Instant CARMA's gonna get you (or so they hope)

The Center for Global Development , a policy and research group out of D.C., has launched a nifty new online database that lets anyone look the CO2 emissions of some 50,000 power plants worldwide.
The database, known as Carbon Monitoring for Action, or CARMA (nice, huh?) relies on a combination of sources, including government regulators and private data sources that people in the industry pay big bucks for. Thus, it’s more timely than data the U.S. Environmental Protection Agency publishes, for example, and will be updated quarterly.
What can you do with CARMA? Well, a quick sort of the data for CO2 emission by U.S. county shows – surprise! – Harris County ranked No. 3.

county_data A lame cut-and-paste from the database. Really, it’s prettier than this.

What facilities are the U.S.’s top CO2 emitters? Look below:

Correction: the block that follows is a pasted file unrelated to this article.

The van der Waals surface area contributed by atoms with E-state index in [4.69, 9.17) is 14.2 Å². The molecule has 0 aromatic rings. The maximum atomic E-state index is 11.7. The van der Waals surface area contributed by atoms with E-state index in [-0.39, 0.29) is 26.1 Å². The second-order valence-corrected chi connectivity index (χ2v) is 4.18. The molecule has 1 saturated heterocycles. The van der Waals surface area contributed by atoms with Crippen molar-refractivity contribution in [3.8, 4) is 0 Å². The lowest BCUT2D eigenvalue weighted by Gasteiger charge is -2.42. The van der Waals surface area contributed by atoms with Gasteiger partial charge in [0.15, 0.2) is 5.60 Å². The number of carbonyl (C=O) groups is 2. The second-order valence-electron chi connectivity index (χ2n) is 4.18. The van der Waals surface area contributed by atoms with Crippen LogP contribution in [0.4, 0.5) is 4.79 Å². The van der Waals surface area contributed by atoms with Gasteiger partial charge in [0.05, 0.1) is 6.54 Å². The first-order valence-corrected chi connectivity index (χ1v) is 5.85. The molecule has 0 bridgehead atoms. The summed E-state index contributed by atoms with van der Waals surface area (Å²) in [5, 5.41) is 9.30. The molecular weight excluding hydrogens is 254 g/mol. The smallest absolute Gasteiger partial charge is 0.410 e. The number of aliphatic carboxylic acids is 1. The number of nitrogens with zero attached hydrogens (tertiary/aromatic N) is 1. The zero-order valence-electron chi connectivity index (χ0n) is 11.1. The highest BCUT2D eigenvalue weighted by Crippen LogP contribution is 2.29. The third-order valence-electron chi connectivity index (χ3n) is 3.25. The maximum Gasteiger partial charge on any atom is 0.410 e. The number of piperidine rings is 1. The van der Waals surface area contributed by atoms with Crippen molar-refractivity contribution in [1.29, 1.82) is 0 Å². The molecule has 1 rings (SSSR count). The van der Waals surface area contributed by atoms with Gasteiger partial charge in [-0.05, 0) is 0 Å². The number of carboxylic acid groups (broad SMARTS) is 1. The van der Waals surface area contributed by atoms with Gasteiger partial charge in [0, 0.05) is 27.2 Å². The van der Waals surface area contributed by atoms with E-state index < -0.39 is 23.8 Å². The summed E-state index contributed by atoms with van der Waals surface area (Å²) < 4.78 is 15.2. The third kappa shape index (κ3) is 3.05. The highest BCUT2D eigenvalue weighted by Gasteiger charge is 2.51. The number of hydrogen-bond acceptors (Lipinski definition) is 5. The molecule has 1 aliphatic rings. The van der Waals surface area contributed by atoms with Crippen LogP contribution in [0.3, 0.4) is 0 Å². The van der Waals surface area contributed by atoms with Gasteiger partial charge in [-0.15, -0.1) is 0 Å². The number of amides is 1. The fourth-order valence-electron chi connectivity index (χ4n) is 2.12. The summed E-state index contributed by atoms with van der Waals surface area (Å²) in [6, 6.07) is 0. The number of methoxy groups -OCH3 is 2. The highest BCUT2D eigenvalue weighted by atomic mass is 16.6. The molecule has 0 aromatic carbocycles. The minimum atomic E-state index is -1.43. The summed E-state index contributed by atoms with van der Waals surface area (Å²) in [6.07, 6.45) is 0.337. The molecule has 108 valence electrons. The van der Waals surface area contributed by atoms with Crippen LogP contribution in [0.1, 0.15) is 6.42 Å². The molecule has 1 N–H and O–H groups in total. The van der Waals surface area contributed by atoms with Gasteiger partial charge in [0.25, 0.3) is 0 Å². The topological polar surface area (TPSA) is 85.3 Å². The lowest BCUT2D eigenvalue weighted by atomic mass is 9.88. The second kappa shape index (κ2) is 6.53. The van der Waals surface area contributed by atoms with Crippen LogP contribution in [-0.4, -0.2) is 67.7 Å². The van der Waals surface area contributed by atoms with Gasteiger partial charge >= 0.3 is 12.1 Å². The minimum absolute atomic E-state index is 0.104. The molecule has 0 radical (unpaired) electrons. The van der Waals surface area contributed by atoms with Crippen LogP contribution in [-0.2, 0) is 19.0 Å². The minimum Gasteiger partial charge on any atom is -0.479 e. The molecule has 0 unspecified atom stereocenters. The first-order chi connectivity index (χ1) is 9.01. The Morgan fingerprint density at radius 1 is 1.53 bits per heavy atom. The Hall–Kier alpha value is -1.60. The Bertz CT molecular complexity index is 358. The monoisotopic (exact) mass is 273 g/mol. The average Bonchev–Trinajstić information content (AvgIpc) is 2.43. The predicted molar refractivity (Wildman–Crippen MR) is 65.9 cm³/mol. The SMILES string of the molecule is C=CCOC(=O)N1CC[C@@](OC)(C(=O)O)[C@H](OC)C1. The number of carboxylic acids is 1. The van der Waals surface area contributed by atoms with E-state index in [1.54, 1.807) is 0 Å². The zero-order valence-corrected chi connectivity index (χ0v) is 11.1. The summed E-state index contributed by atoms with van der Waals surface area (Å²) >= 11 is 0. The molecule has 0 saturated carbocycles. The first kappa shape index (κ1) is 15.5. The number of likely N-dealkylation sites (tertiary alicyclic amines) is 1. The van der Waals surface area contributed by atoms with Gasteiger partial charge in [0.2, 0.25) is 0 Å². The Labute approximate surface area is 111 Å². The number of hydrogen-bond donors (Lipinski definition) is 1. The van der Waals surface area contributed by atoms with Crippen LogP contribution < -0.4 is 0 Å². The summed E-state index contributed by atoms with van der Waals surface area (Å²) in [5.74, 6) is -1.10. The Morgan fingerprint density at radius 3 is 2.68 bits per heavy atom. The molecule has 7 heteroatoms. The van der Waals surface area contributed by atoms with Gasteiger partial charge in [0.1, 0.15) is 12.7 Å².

WA Parish is the big coal and gas plant NRG Energy runs just south of Houston.

David Wheeler, a senior fellow at the Center, said the idea for the database came out of his work for the World Bank.
He was trying to get manufacturers in Asia, where pollution regulations were very weak, to clean up their acts. He and his group gathered the data and then came up with a color-coded way to make the data, i.e. the severity of the plants pollution, easy to understand and compare.
“We then pre-announced our findings to the factories ahead of time, gave them six months to make changes and then published them,” Wheeler said.
While the public found the data useful it turned out bankers in Indonesia were particularly interested in using the information to assess the risks of the plants and make their investing decisions appropriately. Needless to say, plants were motivated to make changes.
While CO2 is not yet a regulated emission, Wheeler hopes that the general public’s easy access to CARMA will help people understand how those emissions impact their communities.